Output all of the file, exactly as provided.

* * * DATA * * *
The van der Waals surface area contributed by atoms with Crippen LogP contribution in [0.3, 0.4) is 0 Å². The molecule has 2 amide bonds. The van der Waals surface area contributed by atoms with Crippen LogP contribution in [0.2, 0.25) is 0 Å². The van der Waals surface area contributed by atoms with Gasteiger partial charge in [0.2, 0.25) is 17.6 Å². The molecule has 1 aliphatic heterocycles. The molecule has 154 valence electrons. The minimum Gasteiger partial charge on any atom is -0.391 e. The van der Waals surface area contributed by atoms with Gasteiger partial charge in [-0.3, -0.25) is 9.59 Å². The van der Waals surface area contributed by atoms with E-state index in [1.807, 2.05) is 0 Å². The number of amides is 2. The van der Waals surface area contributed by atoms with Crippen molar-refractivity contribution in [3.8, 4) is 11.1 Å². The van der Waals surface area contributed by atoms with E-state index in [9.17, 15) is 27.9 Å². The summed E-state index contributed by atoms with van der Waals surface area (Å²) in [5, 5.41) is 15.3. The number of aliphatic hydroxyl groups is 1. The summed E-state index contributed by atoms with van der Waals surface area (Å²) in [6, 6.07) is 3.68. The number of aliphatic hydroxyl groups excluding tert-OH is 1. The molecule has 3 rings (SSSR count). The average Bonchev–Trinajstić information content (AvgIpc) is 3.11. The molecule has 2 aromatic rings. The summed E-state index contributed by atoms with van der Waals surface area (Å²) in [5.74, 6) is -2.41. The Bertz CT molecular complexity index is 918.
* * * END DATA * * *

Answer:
The van der Waals surface area contributed by atoms with Crippen LogP contribution in [0.3, 0.4) is 0 Å². The molecule has 2 amide bonds. The van der Waals surface area contributed by atoms with Crippen LogP contribution in [0.2, 0.25) is 0 Å². The van der Waals surface area contributed by atoms with Gasteiger partial charge in [0.2, 0.25) is 17.6 Å². The molecule has 1 aliphatic heterocycles. The molecule has 154 valence electrons. The minimum Gasteiger partial charge on any atom is -0.391 e. The van der Waals surface area contributed by atoms with Gasteiger partial charge in [-0.3, -0.25) is 9.59 Å². The van der Waals surface area contributed by atoms with E-state index in [1.807, 2.05) is 0 Å². The number of amides is 2. The van der Waals surface area contributed by atoms with Crippen molar-refractivity contribution in [3.8, 4) is 11.1 Å². The van der Waals surface area contributed by atoms with E-state index in [9.17, 15) is 27.9 Å². The summed E-state index contributed by atoms with van der Waals surface area (Å²) in [5, 5.41) is 15.3. The number of aliphatic hydroxyl groups is 1. The summed E-state index contributed by atoms with van der Waals surface area (Å²) in [6, 6.07) is 3.68. The number of aliphatic hydroxyl groups excluding tert-OH is 1. The molecule has 3 rings (SSSR count). The average Bonchev–Trinajstić information content (AvgIpc) is 3.11. The molecule has 2 aromatic rings. The summed E-state index contributed by atoms with van der Waals surface area (Å²) in [5.74, 6) is -2.41. The Bertz CT molecular complexity index is 918.